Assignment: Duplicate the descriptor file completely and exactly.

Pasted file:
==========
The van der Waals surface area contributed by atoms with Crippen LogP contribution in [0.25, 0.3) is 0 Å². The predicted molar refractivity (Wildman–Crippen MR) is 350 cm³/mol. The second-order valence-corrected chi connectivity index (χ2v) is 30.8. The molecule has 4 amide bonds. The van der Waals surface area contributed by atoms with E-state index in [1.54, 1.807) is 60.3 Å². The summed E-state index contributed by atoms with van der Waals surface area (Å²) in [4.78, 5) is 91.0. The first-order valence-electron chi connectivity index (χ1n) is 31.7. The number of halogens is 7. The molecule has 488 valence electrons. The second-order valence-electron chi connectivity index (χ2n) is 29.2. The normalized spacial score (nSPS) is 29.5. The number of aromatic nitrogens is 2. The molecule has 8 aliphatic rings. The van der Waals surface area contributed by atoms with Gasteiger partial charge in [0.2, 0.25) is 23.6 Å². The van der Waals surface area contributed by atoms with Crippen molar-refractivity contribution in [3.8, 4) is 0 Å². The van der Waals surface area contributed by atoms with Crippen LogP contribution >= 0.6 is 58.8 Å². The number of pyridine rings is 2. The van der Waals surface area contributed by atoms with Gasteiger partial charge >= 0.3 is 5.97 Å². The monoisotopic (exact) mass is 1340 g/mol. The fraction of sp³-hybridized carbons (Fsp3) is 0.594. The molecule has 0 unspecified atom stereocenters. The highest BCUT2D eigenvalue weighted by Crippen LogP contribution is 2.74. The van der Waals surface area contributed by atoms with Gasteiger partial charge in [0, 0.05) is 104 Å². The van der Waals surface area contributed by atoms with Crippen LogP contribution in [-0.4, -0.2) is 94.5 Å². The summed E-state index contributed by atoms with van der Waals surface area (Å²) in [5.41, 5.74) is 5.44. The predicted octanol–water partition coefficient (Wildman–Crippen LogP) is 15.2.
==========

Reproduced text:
The van der Waals surface area contributed by atoms with Crippen LogP contribution in [0.25, 0.3) is 0 Å². The predicted molar refractivity (Wildman–Crippen MR) is 350 cm³/mol. The second-order valence-corrected chi connectivity index (χ2v) is 30.8. The molecule has 4 amide bonds. The van der Waals surface area contributed by atoms with E-state index in [1.54, 1.807) is 60.3 Å². The summed E-state index contributed by atoms with van der Waals surface area (Å²) in [4.78, 5) is 91.0. The first-order valence-electron chi connectivity index (χ1n) is 31.7. The number of halogens is 7. The molecule has 488 valence electrons. The second-order valence-electron chi connectivity index (χ2n) is 29.2. The normalized spacial score (nSPS) is 29.5. The number of aromatic nitrogens is 2. The molecule has 8 aliphatic rings. The van der Waals surface area contributed by atoms with Gasteiger partial charge in [0.2, 0.25) is 23.6 Å². The van der Waals surface area contributed by atoms with Crippen molar-refractivity contribution in [3.8, 4) is 0 Å². The van der Waals surface area contributed by atoms with Crippen LogP contribution >= 0.6 is 58.8 Å². The number of pyridine rings is 2. The van der Waals surface area contributed by atoms with Gasteiger partial charge >= 0.3 is 5.97 Å². The monoisotopic (exact) mass is 1340 g/mol. The fraction of sp³-hybridized carbons (Fsp3) is 0.594. The molecule has 0 unspecified atom stereocenters. The highest BCUT2D eigenvalue weighted by Crippen LogP contribution is 2.74. The van der Waals surface area contributed by atoms with Gasteiger partial charge in [0, 0.05) is 104 Å². The van der Waals surface area contributed by atoms with Crippen LogP contribution in [-0.4, -0.2) is 94.5 Å². The summed E-state index contributed by atoms with van der Waals surface area (Å²) in [5.41, 5.74) is 5.44. The predicted octanol–water partition coefficient (Wildman–Crippen LogP) is 15.2.